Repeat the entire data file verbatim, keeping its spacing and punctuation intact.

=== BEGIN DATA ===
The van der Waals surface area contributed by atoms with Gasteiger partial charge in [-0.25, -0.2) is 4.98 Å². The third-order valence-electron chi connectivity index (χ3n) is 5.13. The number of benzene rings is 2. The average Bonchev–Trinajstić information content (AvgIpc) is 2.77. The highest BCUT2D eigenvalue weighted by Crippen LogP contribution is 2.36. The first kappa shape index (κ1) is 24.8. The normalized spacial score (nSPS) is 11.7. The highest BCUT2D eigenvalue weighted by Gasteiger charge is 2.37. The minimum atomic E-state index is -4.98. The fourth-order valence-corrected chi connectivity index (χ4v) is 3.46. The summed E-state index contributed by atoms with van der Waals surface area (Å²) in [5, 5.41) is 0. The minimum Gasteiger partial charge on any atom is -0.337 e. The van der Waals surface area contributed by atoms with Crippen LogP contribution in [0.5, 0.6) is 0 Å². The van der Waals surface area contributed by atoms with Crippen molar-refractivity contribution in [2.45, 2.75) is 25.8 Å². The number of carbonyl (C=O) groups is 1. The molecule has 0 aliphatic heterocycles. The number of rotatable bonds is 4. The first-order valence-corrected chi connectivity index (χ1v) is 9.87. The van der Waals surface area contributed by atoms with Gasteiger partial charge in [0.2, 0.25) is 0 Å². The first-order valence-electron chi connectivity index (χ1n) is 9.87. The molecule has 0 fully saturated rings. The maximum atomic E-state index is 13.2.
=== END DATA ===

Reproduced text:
The van der Waals surface area contributed by atoms with Gasteiger partial charge in [-0.25, -0.2) is 4.98 Å². The third-order valence-electron chi connectivity index (χ3n) is 5.13. The number of benzene rings is 2. The average Bonchev–Trinajstić information content (AvgIpc) is 2.77. The highest BCUT2D eigenvalue weighted by Crippen LogP contribution is 2.36. The first kappa shape index (κ1) is 24.8. The normalized spacial score (nSPS) is 11.7. The highest BCUT2D eigenvalue weighted by Gasteiger charge is 2.37. The minimum atomic E-state index is -4.98. The fourth-order valence-corrected chi connectivity index (χ4v) is 3.46. The summed E-state index contributed by atoms with van der Waals surface area (Å²) in [5, 5.41) is 0. The minimum Gasteiger partial charge on any atom is -0.337 e. The van der Waals surface area contributed by atoms with Crippen LogP contribution in [0.5, 0.6) is 0 Å². The van der Waals surface area contributed by atoms with Crippen molar-refractivity contribution in [2.45, 2.75) is 25.8 Å². The number of carbonyl (C=O) groups is 1. The molecule has 0 aliphatic heterocycles. The number of rotatable bonds is 4. The first-order valence-corrected chi connectivity index (χ1v) is 9.87. The van der Waals surface area contributed by atoms with Gasteiger partial charge in [0.2, 0.25) is 0 Å². The first-order valence-electron chi connectivity index (χ1n) is 9.87. The molecule has 0 fully saturated rings. The maximum atomic E-state index is 13.2.